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Design to Thrive: Creating Social Networks and Online Communities that Last [Kindle Edition]

Tharon Howard

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Product Description


"This book provides the necessary antidote to the thoughtless, random and in too many cases desperate nature of many of today's attempts to build online communities." - Carl Zetie, Strategist, IBM "Howard's theoretical stance is firmly grounded in a lifetime of practical experience which makes fascinating and sometimes very amusing reading. Have you ever wondered why some networks and communities thrive and others fail? Read this book and find out." -Dr. Jurek Kirakowski, Senior Lecturer, Human Factors Research Group, Cork, Ireland "Professionals in technical communication will find this book packed with relevant information, especially given the evolving role of communicators in new media. Writers and editors can put best practices to use in working with their employers, with clients, or within their own professional lives."--Angel Belford, Technical Communication, Volume 58, Number 1, February 2011 "This important work fills a gap in the literature in its proposal of methods to fuse technology with practical community growth and sustainability. [Howard] more than knows the subject, considering the very prominent place he holds in the human computer interaction and usability communities. [Howard] very smoothly conveys his thoughts in an eloquent, easily accessible manner that any level of reader would be able to penetrate. This surprisingly deep yet easily readable book seamlessly incorporates the research of people such as Bruce Tuckman, Leon Festinger, and Charlene Li and Josh Bernoff, among others. Highly recommended. All levels of academic and professional readers, especially those who create and maintain online communities."--CHOICE

Product Description

Social networks and online communities are reshaping the way people communicate, both in their personal and professional lives. What makes some succeed and others fail? What draws a user in? What makes them join? What keeps them coming back? Entrepreneurs and businesses are turning to user experience practitioners to figure this out. Though they are well-equipped to evaluate and create a variety of interfaces, social networks require a different set of design principles and ways of thinking about the user in order to be successful.

Design to Thrive presents tried and tested design methodologies, based on the author’s decades of research, to ensure successful and sustainable online communities -- whether a wiki for employees to share procedures and best practices or for the next Facebook. The book describes four criteria, called "RIBS," which are necessary to the design of a successful and sustainable online community. These concepts provide designers with the tools they need to generate informed creative and productive design ideas, to think proactively about the communities they are building or maintaining, and to design communities that encourage users to actively contribute.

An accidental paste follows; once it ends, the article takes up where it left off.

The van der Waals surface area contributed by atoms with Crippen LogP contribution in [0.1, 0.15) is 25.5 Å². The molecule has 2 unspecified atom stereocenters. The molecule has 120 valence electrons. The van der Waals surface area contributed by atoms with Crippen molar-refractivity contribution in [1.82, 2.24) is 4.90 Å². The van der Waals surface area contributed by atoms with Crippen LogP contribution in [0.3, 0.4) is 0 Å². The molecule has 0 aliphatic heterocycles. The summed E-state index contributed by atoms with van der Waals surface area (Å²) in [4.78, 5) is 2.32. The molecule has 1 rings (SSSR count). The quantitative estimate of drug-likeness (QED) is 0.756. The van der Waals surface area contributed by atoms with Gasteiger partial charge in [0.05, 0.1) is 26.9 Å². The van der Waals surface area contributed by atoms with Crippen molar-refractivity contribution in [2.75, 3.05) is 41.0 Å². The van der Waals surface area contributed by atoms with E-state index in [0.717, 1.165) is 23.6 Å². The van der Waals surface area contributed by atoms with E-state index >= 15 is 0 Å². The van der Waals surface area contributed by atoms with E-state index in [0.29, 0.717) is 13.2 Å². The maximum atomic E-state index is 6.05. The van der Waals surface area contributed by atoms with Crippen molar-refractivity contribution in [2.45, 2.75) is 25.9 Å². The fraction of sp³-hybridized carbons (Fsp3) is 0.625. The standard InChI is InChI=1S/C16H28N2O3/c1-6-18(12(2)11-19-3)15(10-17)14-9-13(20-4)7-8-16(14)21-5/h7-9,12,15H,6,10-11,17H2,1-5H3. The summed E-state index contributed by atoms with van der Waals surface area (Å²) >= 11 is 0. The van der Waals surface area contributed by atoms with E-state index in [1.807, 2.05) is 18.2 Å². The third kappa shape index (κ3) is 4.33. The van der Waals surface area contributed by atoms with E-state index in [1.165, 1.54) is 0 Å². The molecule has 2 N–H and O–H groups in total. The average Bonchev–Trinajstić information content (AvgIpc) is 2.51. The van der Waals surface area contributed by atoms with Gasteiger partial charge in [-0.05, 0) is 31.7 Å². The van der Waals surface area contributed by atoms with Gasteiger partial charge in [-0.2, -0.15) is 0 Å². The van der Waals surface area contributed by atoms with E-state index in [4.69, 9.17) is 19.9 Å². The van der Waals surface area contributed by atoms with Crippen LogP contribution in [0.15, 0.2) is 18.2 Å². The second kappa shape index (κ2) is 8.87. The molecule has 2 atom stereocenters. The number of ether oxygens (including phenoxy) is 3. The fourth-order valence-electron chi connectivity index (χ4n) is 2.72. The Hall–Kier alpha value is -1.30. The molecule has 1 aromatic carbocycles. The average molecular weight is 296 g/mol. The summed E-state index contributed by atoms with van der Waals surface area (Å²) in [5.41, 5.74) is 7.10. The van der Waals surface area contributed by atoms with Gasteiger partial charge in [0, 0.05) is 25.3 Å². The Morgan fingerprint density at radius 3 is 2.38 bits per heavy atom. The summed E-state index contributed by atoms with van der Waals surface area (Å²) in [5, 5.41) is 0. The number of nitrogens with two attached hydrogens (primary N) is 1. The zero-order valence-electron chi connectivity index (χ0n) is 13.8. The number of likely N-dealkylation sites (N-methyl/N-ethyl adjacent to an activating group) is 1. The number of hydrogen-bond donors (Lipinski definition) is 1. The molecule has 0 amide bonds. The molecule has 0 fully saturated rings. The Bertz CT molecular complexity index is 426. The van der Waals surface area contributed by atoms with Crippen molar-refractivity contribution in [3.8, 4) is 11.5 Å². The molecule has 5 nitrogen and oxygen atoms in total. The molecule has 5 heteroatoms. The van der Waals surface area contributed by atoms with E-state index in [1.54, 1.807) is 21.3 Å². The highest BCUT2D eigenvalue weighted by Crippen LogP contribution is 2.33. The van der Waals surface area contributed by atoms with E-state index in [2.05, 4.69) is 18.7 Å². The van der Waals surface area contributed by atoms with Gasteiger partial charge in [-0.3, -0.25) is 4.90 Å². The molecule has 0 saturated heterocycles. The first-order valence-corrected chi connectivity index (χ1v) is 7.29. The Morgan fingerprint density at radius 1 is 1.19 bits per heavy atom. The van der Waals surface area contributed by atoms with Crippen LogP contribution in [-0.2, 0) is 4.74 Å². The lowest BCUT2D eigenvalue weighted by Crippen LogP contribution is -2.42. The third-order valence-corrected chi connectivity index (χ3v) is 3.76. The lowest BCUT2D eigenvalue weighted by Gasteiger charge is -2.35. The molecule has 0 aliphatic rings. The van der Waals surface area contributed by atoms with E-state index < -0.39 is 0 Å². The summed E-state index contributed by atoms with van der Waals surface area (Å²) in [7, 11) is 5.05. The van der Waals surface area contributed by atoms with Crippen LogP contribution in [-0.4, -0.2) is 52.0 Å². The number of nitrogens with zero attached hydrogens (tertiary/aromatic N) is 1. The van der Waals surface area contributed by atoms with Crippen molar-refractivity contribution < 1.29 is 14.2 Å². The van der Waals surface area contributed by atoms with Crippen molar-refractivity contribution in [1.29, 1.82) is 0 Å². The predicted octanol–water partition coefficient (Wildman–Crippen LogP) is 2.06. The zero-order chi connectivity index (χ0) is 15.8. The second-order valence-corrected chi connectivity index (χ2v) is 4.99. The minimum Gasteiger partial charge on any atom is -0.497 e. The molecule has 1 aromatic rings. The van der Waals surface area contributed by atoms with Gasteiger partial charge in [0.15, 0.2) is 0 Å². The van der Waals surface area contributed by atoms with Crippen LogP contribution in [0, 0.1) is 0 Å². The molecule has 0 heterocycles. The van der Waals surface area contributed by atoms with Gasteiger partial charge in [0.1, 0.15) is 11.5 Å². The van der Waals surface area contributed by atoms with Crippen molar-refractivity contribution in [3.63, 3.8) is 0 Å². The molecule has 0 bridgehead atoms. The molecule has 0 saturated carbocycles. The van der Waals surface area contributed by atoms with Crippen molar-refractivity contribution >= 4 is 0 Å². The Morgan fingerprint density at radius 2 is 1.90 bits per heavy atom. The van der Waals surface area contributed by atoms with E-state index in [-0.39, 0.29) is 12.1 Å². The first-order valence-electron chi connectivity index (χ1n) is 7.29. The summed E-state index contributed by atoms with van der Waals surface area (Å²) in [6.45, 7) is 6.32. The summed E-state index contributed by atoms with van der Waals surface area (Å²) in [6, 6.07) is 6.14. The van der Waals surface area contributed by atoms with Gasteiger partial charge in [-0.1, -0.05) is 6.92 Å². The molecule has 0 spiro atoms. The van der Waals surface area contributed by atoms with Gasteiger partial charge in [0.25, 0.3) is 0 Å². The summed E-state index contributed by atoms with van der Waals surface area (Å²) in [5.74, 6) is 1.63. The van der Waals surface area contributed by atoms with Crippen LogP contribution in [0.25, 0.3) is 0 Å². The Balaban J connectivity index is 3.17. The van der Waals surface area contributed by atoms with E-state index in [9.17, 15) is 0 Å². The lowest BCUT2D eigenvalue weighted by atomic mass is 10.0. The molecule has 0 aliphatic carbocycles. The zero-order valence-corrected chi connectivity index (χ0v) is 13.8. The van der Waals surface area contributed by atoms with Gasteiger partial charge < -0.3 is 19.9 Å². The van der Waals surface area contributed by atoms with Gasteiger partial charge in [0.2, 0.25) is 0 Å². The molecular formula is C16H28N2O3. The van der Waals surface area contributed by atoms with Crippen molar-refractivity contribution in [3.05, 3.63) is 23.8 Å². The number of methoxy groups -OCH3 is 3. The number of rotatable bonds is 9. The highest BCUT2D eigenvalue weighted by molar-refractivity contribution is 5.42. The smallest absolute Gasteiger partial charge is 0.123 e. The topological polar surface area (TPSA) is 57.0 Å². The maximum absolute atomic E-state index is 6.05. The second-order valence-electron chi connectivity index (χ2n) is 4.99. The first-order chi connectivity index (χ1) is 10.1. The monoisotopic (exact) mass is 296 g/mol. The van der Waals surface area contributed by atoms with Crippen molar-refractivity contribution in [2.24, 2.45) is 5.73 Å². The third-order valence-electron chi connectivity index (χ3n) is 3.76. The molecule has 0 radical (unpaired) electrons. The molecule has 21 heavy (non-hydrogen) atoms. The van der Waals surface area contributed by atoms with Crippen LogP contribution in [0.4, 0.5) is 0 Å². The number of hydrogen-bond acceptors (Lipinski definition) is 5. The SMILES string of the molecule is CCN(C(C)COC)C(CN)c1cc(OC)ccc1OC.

• Provides essential tools to create thriving social networks, helping designers to avoid common pitfalls, avoid costly mistakes, and to ensure that communities meet client needs
  • Contains real world stories from popular, well known communities to illustrate how the concepts work
  • Features a companion online network that employs the techniques outlined in the book

Product details

  • Format: Kindle Edition
  • File Size: 3269 KB
  • Print Length: 248 pages
  • Publisher: Morgan Kaufmann; 1 edition (8 Dec. 2009)
  • Sold by: Amazon Media EU S.à r.l.
  • Language: English
  • ASIN: B003M5HU8A
  • Text-to-Speech: Enabled
  • X-Ray:
  • Word Wise: Not Enabled
  • Amazon Bestsellers Rank: #633,003 Paid in Kindle Store (See Top 100 Paid in Kindle Store)
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Most Helpful Customer Reviews on (beta) 4.5 out of 5 stars  21 reviews
13 of 14 people found the following review helpful
5.0 out of 5 stars Build It and Grow 20 April 2010
By Michael S. Greer - Published on
Format:Paperback|Verified Purchase
Everyone seems to be jumping on the social media bandwagon, but few are doing it well or thoughtfully. As Design to Thrive argues, it's simply not true that "if you build it, they will come." As Tharon Howard writes, the "field of dreams" approach to designing social media "may have worked for Kevin Costner and baseball fields in Hollywood's version of an Iowa cornfield, but it doesn't ensure success when you're developing the architecture for an online community." Design to Thrive offers an effective blend of academic theory and applied, practical advice, based on the author's deep experience building and testing online communities. The theory is important and not at all dry. You have to understand why some online communities thrive while most wither on the vine. The practice is the fun part, and Howard draws examples, many illustrated with color screen shots, from a wide range of online communities, from academic associations to World of Warcraft guilds.